Applying the Incremental Commitment Model to Brownfield System Development

Keywords software-intensive systems engineering brownfield development Incremental Commitment Model legacy systems software re-engineering refactoring lifecycle models service-oriented architecture software process Applying the Incremental Commitment Model to Brownfield System Development
Standards groups

Figure 1 indicates that a great deal of concurrent activity occurs within and across the various ICM phases. To make this concurrency work, the anchor point milestone reviews are the mechanism by which the many concurrent activities
are synchronized, stabilized, and risk-assessed at the end of each phase [5,6].

Each of these anchor point milestone reviews, labeled at the top of Figure 1, is focused on developer-produced evidence, instead of PowerPoint charts and Unified Modeling Language (UML) diagrams, to help the key stakeholders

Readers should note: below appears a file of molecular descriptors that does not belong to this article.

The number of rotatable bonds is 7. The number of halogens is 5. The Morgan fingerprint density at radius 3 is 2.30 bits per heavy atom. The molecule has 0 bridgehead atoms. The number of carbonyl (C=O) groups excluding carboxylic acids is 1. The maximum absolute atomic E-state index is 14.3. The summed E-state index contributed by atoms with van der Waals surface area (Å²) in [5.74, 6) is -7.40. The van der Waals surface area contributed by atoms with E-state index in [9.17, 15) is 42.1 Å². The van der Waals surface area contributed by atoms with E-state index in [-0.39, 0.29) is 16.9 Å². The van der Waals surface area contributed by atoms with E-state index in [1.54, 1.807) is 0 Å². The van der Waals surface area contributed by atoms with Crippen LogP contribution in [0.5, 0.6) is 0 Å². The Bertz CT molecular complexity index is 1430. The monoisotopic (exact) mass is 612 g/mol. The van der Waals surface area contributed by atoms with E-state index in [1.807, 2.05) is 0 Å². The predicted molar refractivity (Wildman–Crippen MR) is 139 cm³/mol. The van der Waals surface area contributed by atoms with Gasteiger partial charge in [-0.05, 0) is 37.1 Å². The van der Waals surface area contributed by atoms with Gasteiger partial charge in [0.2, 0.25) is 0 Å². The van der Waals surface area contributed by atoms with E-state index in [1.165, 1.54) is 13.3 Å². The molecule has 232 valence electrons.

determine the next level of commitment. For example, the developer of a system with a requirement for a one-second real-time task completion for a safety-critical system should provide evidence based on prototyping, benchmarking,
modeling, or simulation using representative workloads that the system as designed will meet the task completion time requirement, rather than just promise to "build it now and tune it later," as is frequently the practice in ad-hoc
development or when using agile methods.

If the requirement had been for a 1-second desirable, 3-seconds acceptable user response time for a non-critical system, agile would generally be fine.

Date published
Document type
technical white paper
Defines standard
Replaced/Superseded by document(s)
Cancelled by
Amended by
File MIME type Size (KB) Language Download
usc-csse-2009-530.pdf application/pdf   236.24 KB English DOWNLOAD!
File attachments
Visit also